New Year’s Resolution: Self-Care

Most New Year’s resolutions are about things we will do, things we will ask of ourselves.

But I am tired of pouring from an empty pitcher. 

My utter neglect of good and proper self care has negatively impacted me, my wife, and even my daughter, and it is time to fix that.

This is the year. This is the time.

I’ve been doing a good bit of research into self care,  and I’ve come up with some plans for different areas of my life.

I’ll be writing an ongoing series about my efforts this year. 

But for now, this is my public declaration. I will  take better care of myself,  starting now.

Anger Metastasizes Into Contempt, Rage Into Disgust


Anger can be righteous, when we are wronged,  when somebody we care about is wronged, or when we see injustice carried out. 

Anger is a high-energy state.  It tends to either dissipate or harden,  metastasize,  into a lower energy state … like contempt. 

Anger is an emotion of engagement. An angry person will push, even fight for change. Angry people are still in dialogue, still in relationship. 

When that hardens to contempt,  all that goes away.  People are written off as incorrigible,  as useless,  as bad people,  as worthless,  as less than, as unclean, as other

As Richard Beck noted in his book Unclean, contempt is the emotion of separation,  of dehumanization, the emotion that chokes empathy and hospitality, and justifies all manner of abuses and cruelties. 

So fight for your anger.  Hold onto our until you are ready to let go and forgive.  Don’t let it turn into something vile and cancerous, something that takes settles into your heart until it feels like it belongs there. 

But forgive quickly, and give yourself some distance  to heal, because there’s another emotion that can take hold, a high energy state even more destructive than contempt:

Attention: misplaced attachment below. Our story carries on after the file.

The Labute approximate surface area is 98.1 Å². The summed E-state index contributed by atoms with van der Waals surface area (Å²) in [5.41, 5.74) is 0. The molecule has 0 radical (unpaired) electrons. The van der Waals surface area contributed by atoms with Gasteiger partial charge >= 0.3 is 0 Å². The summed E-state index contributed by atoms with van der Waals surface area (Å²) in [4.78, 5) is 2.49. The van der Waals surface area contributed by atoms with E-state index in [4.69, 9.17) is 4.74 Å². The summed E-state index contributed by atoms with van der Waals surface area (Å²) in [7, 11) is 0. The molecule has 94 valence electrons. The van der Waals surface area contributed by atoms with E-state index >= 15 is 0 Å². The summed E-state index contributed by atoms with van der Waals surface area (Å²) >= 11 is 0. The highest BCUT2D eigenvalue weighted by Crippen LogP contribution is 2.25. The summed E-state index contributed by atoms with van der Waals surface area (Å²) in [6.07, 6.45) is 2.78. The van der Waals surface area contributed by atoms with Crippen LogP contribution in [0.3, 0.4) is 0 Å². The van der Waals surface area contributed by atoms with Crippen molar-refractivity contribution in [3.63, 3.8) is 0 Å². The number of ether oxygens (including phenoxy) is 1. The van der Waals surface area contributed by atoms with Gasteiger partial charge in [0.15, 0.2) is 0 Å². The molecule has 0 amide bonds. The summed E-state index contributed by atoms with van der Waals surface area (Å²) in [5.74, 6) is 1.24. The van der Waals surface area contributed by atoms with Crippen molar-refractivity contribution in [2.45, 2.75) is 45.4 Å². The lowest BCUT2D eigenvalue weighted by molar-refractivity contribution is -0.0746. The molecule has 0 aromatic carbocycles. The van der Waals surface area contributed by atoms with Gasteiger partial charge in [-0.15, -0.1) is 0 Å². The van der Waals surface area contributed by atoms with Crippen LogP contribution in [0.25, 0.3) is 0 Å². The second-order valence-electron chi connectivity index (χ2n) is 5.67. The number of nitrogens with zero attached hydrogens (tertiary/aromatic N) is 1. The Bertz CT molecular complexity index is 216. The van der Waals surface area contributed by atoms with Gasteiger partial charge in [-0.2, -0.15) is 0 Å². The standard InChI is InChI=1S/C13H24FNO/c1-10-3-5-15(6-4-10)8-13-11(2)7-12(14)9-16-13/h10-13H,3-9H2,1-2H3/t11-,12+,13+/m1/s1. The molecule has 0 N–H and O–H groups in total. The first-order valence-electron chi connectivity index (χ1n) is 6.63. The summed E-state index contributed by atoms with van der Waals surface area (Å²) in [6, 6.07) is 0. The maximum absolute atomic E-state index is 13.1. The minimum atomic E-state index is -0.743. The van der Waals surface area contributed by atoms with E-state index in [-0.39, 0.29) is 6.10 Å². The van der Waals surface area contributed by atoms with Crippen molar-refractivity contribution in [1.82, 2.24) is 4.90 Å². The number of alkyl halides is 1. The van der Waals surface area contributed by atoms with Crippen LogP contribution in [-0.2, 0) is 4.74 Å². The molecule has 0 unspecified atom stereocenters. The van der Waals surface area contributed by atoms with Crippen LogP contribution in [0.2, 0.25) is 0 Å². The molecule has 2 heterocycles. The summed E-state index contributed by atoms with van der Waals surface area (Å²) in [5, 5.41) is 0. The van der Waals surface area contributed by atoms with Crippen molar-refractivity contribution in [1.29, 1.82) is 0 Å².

Hate.

And we can’t let that one in. It’s the worst devil of them all. 

Stress Part Two: Stressing Over Nothing

​https://youtu.be/rni41c9iq54

Previously, I discussed Kelly McGonigal’s advice to tell yourself,  when you feel stress, that your body’s reaction (faster heartbeat and breathing) is preparing you to face the challenge ahead. 

So what do you do when most of the stress you feel is rumination, fear of disapproval, frustration, or existential anxiety? 

I think pat of the answer may be found in my post on love, fear,  and Frozen, or in 1 John 4:18 “there is no fear in love,  for perfect love casts out fear.”

Try to act out of love for the person you’re worried about.

If they love you, remember that love, and remember that they aren’t just waiting to judge you harshly. 

If you are actually dealing with a harsh judge,  a perfectionist, externalize that to them. For the sake of your job or whatever, you may have to deal with their criticism and ridiculous standards, but keep that voice outside your head.

We’ve all had to deal with people like that. I have in the past. Thankfully, I don’t now, but things could change for the worse. 

And those people can leave deep marks,  especially if you encounter them when you’re a child. 

It’s okay not to like or respect bosses, teachers, or even family members. You have to treat them respectfully, but they don’t get to define your real value. 

Now, keep telling yourself that until you believe it. I’ll be right there with you. 

Pressure, Stress, and Mindsets


Kelly McGonigal spent many years telling people that stress was dangerous,  but it turns out that research shows that stress is only dangerous to people who think it is bad, dangerous, or harmful. 

It turns out that people really can thrive on pressure. 

Dr. McGonigal made this video to help correct some of the old perceptions. 

Now,  why am I writing about this?  Because I’ve never been great at handling pressure and stress. I thought that was hard-wired, unchangeable,  but apparently changing your attitude toward stress can help change its effects on you. 

So what now?

Dr. McGonigal showed us one immediate,  easy to use stress intervention.  Whenever you feel stressed,  tell yourself “My body is preparing me to meet this challenge.  My heat is beating harder and my lungs are pumping faster to get more oxygen to my body and brain.

Tell yourself that until your believe it and you can eliminate the cardiovascular dangers of stress (mainly blood vessel constriction) and make yourself less flustered and more energized. 

Additionally, connecting with others,  especially caring for others, makes us more resilient to stress. Community and compassion can actually nullify the health damages of major life events. 

Also, “chasing meaning is better than trying to avoid discomfort.”

I’m going to try to our these into action. I’ll report back later and let you know how it goes.